After said process of elimination, the students will next need to decide which of the remaining features when combined would provide one of the more successful prototypes that meets the design specifications. Before proceeding they must complete Student Handout #7: Designing a Prototype of the Mars Airplane.

Once Student Handout #7 is complete, students should be allowed to proceed to test their prototype by using the web site section: Design a Mars Airplane. During this time the teacher decides how many iterations the students should be allowed before the teacher calls the scientific conference. Students are then given time to prepare their written proposal and their oral presentation of said proposal.

Step 7: Presentation of Proposals

Acting as a scientific community, students present their written reports summarizing the knowledge they acquired and the prototype their research produced. They must defend their work in front of their colleagues.

Any disagreements can be quelled by returning to the web site section Design a Mars Airplane to ascertain any other possibilities. The teacher can also use the experts' explanations found in the Appendices to assist in substantiating any claims.


Student Assessment

You will find in the PDF file Student Assessment an array of assessments that can be utilized within the context of the Problem-based Learning format. The assessments vary from concept quizzes to processes checks to rubrics. No need to use them all. Simply pick and choose those which will be most applicable to how you will use these materials within your program.

Below is a brief description of each. These can be printed from the PDF file Student Assessment.


Appendices


Additional Resources

Teacher Print Material

How to Use Problem-based Learning in the Classroom, Delisle, Robert. Association for Supervision and Curriculum Development, Alexandria, VA, 1997. ISBN: 0-87120-291-3.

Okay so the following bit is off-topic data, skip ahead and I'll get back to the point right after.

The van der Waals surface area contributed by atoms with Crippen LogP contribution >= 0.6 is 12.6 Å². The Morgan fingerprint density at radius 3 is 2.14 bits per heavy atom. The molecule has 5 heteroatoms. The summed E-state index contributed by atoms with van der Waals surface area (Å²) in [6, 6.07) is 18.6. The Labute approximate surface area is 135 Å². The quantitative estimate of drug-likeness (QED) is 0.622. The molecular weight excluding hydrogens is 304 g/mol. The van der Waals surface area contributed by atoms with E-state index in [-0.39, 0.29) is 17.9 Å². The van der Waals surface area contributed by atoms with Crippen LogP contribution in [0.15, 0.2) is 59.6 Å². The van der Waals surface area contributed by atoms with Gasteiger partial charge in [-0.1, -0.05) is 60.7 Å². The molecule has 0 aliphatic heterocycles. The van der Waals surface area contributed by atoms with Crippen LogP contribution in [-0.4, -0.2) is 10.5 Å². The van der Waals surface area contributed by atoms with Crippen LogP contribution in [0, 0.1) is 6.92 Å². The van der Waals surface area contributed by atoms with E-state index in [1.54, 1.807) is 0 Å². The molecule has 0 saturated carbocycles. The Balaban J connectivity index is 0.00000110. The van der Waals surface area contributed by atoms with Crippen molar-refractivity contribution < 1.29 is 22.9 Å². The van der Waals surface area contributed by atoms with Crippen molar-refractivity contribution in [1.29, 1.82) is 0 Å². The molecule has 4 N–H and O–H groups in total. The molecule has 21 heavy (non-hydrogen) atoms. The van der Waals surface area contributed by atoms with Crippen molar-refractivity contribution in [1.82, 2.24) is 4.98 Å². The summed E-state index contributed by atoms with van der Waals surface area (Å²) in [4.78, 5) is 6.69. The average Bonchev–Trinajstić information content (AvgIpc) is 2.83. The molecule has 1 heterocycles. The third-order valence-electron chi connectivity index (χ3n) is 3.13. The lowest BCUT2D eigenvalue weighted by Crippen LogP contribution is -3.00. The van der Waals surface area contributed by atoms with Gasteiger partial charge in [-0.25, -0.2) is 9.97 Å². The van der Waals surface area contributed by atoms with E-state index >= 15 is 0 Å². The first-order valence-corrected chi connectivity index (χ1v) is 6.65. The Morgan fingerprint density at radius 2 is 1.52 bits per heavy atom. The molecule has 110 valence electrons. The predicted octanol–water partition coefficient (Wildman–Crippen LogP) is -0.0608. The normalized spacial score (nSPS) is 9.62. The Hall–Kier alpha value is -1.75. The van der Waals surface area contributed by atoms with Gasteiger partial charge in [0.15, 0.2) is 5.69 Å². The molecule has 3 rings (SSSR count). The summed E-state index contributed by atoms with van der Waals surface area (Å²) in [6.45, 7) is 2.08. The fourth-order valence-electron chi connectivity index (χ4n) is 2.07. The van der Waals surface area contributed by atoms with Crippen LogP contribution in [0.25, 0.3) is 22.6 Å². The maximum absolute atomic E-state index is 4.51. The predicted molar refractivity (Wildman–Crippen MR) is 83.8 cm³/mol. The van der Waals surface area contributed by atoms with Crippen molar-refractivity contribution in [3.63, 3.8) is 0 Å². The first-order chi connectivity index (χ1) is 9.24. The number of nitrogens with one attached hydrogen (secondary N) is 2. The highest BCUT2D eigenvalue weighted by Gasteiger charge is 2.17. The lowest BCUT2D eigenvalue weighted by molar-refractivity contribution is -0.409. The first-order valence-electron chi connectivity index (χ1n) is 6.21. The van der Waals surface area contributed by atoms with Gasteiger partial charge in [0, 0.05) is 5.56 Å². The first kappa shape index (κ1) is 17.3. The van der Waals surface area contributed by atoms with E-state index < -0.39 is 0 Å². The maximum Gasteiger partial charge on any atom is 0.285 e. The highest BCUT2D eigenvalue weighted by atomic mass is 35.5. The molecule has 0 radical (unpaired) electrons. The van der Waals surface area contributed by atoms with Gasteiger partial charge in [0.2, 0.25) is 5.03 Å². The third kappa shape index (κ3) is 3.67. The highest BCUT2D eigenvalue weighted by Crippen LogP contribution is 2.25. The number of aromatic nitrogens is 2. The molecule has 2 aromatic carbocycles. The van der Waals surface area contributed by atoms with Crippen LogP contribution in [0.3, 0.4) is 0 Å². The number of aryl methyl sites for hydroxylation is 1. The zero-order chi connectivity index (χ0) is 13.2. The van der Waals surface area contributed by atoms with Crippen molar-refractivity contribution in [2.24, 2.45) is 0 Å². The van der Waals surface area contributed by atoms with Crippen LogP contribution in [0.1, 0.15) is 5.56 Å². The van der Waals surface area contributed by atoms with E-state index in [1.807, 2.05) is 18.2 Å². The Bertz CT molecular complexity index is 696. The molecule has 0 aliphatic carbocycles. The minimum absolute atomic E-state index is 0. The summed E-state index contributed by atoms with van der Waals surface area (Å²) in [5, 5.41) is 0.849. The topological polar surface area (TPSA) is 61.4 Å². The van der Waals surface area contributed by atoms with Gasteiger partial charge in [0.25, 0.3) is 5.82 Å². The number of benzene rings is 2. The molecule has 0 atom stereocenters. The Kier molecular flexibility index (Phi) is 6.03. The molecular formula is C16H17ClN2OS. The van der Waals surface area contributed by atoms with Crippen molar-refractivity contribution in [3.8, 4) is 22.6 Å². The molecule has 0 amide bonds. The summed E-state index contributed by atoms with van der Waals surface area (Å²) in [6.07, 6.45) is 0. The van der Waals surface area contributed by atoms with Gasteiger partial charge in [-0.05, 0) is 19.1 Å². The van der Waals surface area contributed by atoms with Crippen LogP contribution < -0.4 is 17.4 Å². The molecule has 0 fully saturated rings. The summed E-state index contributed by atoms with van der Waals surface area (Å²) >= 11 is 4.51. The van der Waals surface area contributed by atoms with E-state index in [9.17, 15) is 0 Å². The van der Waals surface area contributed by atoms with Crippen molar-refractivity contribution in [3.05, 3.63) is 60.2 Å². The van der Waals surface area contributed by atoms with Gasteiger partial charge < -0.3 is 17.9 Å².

Mach 1 and Beyond, Reithmaier, Larry. Tab Books, Blue Ridge Summit, PA, 1995. ISBN: 0-07-052021-6.

Future Flight: The Next Generation of Aircraft Technology, Siuru, B. & Busick J. D. Tab Aero Books, Blue Ridge Summit, PA, 1994. ISBN:0-8306-4376-1.

The Illustrated Guide to Aerodynamics, Smith, H. C. Tab Books, Blue Ridge Summit, PA, 1992. ISBN: 0-8306-3901-2

"Mars Air: How to build the first extraterrestrial airplane" Morton, Oliver. Air and Space ,. December 1999/January 2000, pp. 34-42

"Designing a 'smart wing' for the Mars airplane", Kenwright, D. Gridpoints, Winter 1999, pp. 8-11.

Teacher Web Sites

The Mars Airplane-NASA Langley Research Center http://marsairplane.larc.nasa.gov

Celebrating the Human Spirit of Invention and Innovation with details about the Mars Landscape, History, and Future explorations (req. FLASH Plugin).

Ames Imaging Library Server-Digital Library http://ails.arc.nasa.gov

AME-2 Mars Airplane starting the development sequence; Photographer: Tom Trower; Date: Nov 20, 1996

Power and On-Board Propulsion Technology Division http://powerweb.lerc.nasa.gov

Home Projects Power Technologies Propulsion Technologies Research Technology Transfer Publications Feedback Organization Search;

Deep Space 2 Picture Gallery http://nmp.jpl.nasa.gov Presents a synopsis of a scientific Mars mission during which the Mars microphobes will collect data to determine the atmospheric density profile, the hardness and thermal conductivity of the soil, and if water ice is present below the Martian surface.

MARS AIRPLANE PACKAGE (MAP) PROCUREMENT
http://nais.nasa.gov/EPS/LaRC/Synopses/1-47-OCD/mod-01.html
General technical information concerning the technical specifications about the Mars airplane.

Taking Wing over Mars
http://abcnews.go.com/ABC2000/abc2000science/marsplane980720.html
News article detailing the mission proposed to coincide with the Kitty Hawk Centennial.

A Flight Plan for Mars
http://wired.com/news/technology/0,1282,14708,00.html
News article detailing the general and background information about the Mars Airplane.


Correlation to the National Standards


PDF Files

Student Handouts

Student Assessments

Instructional Activities

Mars Learning/Reading Center


Planetary Flight Home Page